Leap of Faith: How a Teen Ballerina Landed Dream Job at Dance Theatre of Harlem
In 2007, when Ingrid Silva moved from Brazil to New York she was 18 years old, she did not know anyone in the city or speak English. But despite being without her family, she overcame the language barrier, completed a rigorous training program and landed her dream job as a professional ballet dancer for the Dance Theatre of Harlem (DTH), the first major ballet company to prioritize black dancers.
While some kids start studying ballet at 5 or 6 years old, Silva began at 8 years old. “I was 8 years old and involved in many activities. I was swimming because I have bronchitis and I tried gymnastics. Then my mom encouraged me to try Ballet. It was pretty new to me but she took me to a ballet test in a studio near my home and later I started dancing for Mangueira at Dançando Para Não Dançar, a program that provides classical ballet training to kids and teens that can’t afford dance classes.
Now at 25 years old, Ingrid is living the “good life”—performing pirouettes and pique turns in countries around the world–Israel, Italy and Baltimore, to name a few.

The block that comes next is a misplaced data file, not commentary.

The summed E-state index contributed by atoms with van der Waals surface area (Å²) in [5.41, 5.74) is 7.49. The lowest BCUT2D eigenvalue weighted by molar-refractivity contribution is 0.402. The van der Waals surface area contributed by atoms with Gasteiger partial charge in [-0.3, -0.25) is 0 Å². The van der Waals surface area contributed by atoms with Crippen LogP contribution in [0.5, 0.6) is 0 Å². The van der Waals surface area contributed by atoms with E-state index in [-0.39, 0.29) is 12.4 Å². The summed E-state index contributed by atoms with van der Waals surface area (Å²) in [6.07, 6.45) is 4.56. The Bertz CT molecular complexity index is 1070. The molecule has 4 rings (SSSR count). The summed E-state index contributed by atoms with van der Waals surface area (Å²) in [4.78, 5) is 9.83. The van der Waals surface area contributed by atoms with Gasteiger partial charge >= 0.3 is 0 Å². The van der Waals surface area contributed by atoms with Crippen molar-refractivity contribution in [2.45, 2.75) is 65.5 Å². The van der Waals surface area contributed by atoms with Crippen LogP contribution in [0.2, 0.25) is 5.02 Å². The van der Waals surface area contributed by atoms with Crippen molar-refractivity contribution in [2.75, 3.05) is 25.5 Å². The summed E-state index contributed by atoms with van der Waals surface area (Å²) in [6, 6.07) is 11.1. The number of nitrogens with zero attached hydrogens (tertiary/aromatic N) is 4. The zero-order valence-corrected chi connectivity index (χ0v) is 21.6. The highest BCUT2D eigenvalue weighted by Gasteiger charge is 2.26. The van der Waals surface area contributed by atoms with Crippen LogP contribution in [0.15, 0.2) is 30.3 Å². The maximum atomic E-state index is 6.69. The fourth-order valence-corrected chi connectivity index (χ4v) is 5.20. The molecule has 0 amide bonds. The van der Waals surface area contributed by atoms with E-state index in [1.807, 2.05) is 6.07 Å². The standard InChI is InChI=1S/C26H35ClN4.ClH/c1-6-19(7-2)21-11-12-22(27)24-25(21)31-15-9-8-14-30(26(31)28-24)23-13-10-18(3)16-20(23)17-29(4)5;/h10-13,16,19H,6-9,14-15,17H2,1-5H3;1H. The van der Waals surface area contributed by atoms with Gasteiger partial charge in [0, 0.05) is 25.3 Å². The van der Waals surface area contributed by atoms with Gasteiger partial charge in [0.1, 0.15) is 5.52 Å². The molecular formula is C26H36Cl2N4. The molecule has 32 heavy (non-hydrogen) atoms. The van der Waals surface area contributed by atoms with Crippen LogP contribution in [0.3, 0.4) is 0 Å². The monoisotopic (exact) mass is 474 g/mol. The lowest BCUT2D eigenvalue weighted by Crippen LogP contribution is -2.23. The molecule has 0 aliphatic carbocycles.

With only a handful of black swans around the world, Black Enterprise caught up with Silva to learn about her experiences in ballet.
Prior to ballet you were involved heavily in activities, tell us about the AHA moment that inspired you to take ballet seriously?
When I was 10 years old, I saw my friends succeeding in ballet, getting scholarships and going to study at other schools of dance. So I decided to take dance seriously. But when I saw Ana Botafogo, a major ballerina in Brazil, perform–I said to myself I’ll be doing what she’s doing, that’s beautiful.
Eventually, I quit swimming and dedicated 100% of my time to ballet.
How did you learn to speak English?
It was very hard at first, but I learned English by having a conversation with people. One of my best friends, Ashley Murphy, who also dances at the DTH, invited me to her home in Louisiana during my first Christmas in the US. Her loving family welcomed me with open arms. Later on I went to school for a week but I got bored because I was not making progress. I quit school and decided to learn on my own. It took me about a year but by listening to music, watching movies and reading books, I learned quickly.
Now, my ballet master at the DTH makes jokes about me, he always says, “When I first met you, you didn’t know a word in English. Now I can’t get you to shut up.” I’m happy that ballet language is universal; otherwise it would be one more challenge for me.
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